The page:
The court stated that arbitrators are not held to judicial standards on partiality and that vacatur of awards should not be based on “tenuous relationships between the arbitrator and the successful party.”

Not surprisingly, given the narrow interpretation of the standard, the Court of Appeals concluded that there was no evident partiality affecting the second arbitration award. On the issue of conflicted representation, the court concluded that the conflict was “cabined in the first proceeding and did not irredeemably infect the RSDC as a second forum.”

The court, however, did not rule on whether the conflicted representation constituted evident partiality because the Nationals had abandoned arguing to the contrary. The Nationals’ retention of new counsel and the three new MLB teams comprising the RSDC remedied any prior partiality.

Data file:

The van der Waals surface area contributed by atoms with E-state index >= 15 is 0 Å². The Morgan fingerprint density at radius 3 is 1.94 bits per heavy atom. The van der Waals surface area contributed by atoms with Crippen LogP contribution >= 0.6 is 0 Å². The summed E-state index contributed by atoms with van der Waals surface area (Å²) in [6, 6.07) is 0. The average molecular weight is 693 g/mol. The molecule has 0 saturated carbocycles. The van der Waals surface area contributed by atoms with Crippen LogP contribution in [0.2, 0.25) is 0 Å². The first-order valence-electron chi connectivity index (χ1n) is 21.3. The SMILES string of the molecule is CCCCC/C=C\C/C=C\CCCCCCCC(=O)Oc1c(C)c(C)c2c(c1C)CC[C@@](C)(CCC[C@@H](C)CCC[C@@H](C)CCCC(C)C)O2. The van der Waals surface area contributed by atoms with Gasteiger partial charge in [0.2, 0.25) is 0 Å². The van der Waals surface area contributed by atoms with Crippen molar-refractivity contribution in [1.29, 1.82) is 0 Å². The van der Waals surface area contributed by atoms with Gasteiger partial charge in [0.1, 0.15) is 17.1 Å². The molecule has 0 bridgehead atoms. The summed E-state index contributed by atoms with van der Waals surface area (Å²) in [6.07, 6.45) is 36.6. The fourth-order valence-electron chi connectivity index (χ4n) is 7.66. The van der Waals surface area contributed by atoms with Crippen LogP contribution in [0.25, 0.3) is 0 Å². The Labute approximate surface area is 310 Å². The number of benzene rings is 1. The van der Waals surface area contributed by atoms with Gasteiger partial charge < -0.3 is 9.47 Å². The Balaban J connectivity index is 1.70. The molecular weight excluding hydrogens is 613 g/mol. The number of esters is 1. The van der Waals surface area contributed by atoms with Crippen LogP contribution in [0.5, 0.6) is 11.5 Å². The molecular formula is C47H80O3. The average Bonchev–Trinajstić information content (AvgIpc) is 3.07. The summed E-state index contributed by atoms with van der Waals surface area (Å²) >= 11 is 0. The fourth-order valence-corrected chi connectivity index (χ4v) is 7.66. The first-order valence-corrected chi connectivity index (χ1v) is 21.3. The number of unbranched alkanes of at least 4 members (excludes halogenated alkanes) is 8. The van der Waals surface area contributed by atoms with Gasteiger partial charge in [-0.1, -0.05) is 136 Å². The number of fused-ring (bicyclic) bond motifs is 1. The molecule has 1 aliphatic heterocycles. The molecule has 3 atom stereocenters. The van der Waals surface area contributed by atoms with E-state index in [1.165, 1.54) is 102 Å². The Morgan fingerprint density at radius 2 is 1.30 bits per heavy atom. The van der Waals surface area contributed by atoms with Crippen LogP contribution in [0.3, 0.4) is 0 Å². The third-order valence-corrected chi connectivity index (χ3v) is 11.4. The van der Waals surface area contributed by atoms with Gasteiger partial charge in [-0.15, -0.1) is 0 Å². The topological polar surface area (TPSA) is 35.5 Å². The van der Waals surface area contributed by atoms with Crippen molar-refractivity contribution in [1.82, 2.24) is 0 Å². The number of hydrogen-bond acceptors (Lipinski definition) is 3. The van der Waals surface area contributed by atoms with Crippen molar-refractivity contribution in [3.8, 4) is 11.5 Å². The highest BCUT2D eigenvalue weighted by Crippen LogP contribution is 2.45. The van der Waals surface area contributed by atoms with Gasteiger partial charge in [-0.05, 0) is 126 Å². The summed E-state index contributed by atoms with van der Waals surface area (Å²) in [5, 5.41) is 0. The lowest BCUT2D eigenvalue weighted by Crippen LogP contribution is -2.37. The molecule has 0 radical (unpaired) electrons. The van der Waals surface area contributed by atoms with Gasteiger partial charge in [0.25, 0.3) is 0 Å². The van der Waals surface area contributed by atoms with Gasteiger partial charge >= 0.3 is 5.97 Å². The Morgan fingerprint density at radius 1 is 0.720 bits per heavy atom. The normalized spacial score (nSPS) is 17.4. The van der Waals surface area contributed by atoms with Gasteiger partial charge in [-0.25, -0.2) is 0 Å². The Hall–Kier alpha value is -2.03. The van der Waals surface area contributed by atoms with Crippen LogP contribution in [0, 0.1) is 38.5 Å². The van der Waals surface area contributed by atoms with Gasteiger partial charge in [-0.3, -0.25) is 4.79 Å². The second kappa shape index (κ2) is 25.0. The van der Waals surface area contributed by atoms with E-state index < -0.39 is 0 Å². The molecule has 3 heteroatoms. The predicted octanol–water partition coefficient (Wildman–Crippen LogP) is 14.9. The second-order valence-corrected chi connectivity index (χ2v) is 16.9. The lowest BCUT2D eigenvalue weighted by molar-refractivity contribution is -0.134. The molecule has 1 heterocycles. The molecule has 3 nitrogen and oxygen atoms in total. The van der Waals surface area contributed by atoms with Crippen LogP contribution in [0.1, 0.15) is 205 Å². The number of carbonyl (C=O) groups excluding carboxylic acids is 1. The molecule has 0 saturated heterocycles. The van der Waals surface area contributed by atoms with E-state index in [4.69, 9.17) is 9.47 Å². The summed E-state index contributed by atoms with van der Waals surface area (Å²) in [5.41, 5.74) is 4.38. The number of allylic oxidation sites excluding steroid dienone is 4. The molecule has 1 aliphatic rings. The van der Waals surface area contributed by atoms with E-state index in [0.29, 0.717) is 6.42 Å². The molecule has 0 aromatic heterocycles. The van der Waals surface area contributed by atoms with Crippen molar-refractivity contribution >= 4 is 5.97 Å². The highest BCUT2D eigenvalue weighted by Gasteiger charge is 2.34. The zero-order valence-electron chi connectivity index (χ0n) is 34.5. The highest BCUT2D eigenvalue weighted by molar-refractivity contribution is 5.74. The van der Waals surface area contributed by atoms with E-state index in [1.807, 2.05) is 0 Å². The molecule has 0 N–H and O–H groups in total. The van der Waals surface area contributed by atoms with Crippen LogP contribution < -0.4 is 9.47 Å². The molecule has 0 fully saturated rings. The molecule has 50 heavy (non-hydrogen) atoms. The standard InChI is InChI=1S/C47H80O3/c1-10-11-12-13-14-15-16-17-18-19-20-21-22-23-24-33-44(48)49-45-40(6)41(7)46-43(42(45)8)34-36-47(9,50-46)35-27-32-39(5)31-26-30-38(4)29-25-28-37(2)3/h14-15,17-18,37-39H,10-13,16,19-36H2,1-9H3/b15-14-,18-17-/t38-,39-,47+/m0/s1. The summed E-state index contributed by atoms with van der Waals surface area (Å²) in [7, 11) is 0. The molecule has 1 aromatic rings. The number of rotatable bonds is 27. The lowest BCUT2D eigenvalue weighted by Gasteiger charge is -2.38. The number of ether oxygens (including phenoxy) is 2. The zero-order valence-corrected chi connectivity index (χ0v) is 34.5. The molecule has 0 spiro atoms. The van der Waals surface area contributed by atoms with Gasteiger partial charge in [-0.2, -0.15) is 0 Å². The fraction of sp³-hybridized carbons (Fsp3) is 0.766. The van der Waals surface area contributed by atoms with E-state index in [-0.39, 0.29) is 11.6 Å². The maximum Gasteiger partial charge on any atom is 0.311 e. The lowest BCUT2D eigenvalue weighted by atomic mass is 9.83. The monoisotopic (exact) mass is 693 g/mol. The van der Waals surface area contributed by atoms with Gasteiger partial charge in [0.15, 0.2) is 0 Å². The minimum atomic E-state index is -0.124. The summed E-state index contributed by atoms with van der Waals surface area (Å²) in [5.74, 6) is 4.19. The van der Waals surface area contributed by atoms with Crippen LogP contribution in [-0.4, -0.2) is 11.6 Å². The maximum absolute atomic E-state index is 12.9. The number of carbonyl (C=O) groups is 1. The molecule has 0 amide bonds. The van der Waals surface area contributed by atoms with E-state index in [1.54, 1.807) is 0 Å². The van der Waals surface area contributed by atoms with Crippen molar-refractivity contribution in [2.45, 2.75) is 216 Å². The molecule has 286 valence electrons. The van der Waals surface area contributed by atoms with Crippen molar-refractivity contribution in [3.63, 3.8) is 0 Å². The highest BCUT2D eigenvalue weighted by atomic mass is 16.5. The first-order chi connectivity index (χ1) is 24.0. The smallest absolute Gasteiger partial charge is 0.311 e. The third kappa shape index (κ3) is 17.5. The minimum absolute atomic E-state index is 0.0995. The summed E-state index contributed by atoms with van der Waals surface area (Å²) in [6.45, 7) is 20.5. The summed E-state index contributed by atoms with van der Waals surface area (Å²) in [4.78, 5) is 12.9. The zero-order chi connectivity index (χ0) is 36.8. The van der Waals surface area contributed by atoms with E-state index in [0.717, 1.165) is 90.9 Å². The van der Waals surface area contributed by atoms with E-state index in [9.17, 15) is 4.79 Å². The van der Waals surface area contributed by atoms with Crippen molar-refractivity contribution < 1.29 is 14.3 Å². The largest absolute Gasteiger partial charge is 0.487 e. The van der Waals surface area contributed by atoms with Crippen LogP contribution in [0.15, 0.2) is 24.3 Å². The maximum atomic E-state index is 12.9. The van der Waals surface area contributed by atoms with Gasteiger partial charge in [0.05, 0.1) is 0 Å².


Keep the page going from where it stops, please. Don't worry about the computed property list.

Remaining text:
The Court of Appeals also held that the $25 million dollar advance did not give MLB a financial stake in the outcome of the arbitration, and that, in any event, because the amount had been bonded and paid before the second arbitration, there was no evident partiality.

Finally, the Court of Appeals held that there was no evidence that MLB, or its then executive vice president, Robert D. Manfred, Jr, had any influence over the arbitrators beyond “what the parties had bargained for in the settlement agreement.” This last finding is significant in view of the court’s legal analysis on the parties’ right to select an industry insider, with ties to the parties, as an arbitrator.

Because the court held that that the second arbitration award did not suffer from evident partiality, it did not reach the issue regarding whether the court had the power to direct that a subsequent arbitration take place before an arbitral forum not designated by the parties in their arbitration agreement.